Customers hit by the economic downturn of the pandemic have been granted almost 1.5m payment holidays on credit cards and personal loans by lenders, according to an industry body.
As of May 21, nearly 880,000 customer accounts had been given a payment freeze on their credit cards and another 608,000 customers received holidays on personal loan payments, according to UK Finance, the banking trade body. These figures for successful applications are 26 per cent higher than those at the start of May for credit cards and 30 per cent up for personal loans.
In total, UK Finance members deal with almost 9m personal loan and 51m credit card accounts.
“Banks and building societies will continue to help their customers get through the crisis and have a wide range of support available,” said Stephen Jones, chief executive of UK Finance. “Anyone with concerns about their financial situation should check with their lender to discuss which form of support would be the best choice for them.”
Arrangements for payment holidays started in March and allow a customer to make no monthly repayment for three months without being considered in arrears. The facility to freeze payments to lenders was offered as part of a plan agreed between the banking sector and government to help cushion the blow to many customers’ incomes created by the coronavirus lockdown.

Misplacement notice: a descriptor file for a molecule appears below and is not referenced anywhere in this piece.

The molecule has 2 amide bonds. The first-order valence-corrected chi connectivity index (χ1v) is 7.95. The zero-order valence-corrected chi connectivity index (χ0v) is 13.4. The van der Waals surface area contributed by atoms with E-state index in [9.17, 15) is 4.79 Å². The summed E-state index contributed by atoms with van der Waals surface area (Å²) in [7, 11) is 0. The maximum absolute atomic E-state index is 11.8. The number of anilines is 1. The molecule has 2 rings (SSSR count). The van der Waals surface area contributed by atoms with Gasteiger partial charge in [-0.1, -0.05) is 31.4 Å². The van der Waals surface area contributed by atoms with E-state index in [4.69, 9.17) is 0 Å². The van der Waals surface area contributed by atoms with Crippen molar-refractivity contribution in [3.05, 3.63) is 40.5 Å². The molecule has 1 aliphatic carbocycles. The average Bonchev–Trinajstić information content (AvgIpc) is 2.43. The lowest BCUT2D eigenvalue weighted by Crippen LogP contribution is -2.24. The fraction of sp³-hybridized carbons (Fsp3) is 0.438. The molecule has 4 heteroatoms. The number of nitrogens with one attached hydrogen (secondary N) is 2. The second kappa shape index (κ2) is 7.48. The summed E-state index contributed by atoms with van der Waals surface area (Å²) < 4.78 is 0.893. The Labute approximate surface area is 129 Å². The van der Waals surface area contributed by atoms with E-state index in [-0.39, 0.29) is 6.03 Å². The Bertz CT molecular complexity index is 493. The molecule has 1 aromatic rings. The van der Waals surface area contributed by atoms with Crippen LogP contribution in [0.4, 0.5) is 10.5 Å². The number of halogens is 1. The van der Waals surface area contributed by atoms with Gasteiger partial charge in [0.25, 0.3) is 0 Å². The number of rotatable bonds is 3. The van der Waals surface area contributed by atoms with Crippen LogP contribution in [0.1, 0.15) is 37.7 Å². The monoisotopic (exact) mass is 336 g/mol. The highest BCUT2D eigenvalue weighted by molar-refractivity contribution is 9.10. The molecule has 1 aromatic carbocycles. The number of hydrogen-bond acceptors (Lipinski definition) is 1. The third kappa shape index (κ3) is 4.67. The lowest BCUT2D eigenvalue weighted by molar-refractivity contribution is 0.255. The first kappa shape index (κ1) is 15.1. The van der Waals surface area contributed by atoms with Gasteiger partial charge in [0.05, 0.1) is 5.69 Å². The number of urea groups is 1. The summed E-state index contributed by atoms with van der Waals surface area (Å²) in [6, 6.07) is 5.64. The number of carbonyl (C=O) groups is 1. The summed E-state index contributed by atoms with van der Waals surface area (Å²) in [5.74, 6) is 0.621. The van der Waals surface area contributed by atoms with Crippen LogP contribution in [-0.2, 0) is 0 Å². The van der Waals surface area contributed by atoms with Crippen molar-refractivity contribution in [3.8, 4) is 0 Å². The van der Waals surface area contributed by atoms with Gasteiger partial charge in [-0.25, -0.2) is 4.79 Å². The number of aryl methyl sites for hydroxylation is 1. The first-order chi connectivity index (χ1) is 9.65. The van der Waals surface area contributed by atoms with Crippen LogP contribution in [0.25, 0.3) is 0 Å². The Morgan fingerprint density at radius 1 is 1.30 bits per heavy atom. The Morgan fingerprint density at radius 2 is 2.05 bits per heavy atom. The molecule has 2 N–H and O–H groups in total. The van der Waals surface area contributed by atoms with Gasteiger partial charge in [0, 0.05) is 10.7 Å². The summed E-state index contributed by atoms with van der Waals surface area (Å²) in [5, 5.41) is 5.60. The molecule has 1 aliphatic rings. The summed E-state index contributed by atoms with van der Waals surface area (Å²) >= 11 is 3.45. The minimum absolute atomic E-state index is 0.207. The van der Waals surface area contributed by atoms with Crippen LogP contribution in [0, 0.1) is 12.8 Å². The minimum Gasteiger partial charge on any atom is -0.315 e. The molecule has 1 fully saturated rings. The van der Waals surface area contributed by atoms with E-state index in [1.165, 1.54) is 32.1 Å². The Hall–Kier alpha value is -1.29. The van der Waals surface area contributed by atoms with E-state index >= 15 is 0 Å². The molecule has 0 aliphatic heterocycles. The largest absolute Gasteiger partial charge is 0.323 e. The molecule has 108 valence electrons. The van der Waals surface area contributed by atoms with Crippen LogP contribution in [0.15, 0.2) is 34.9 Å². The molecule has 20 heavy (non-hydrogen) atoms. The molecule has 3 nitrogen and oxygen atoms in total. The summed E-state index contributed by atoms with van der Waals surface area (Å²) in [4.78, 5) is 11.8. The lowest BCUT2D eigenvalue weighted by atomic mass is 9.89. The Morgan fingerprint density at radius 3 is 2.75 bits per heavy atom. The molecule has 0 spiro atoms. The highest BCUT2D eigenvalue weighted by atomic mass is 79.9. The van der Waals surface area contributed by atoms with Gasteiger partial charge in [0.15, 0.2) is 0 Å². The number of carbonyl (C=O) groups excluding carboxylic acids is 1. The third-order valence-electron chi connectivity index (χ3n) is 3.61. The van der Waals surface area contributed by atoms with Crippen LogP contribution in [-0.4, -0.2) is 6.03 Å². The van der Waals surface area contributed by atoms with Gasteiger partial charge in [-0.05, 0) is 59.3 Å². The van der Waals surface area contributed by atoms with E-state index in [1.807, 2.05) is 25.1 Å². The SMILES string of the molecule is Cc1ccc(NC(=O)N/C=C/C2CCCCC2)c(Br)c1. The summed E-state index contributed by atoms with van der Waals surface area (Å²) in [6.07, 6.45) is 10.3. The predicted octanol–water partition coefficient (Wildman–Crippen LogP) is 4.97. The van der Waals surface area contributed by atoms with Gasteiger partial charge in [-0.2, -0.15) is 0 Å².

In addition to such payment holidays, lenders have also offered interest-free overdraft of £500 on more than 27m bank accounts.
The announcement comes days after UK Finance revealed lenders have approved 1.8m mortgage payment holidays up to May 20, corresponding to about one in six of UK mortgages.
The trade body also reported its members have issued more than £27.5bn of loans to over 650,000 small businesses through government Covid-19 lending schemes.
The economy shrank 5.8 per cent in March compared with the previous month, according to official figures released earlier this month. The contraction is expected to be double-digit in April. The government on Wednesday said 8.4m people have been furloughed by their employers during the pandemic.
While economic activity is slowing picking up with the relaxation of lockdown, any path to recovery is expected to be prolonged and well exceed the three months of the repayment holidays.
For mortgage payment holidays, the Treasury and financial regulators have announced that those in need would be permitted to defer it for another three months.
For payment holidays on other products, UK Finance urged financially distressed customers to “contact their lender to understand what further support might be available”.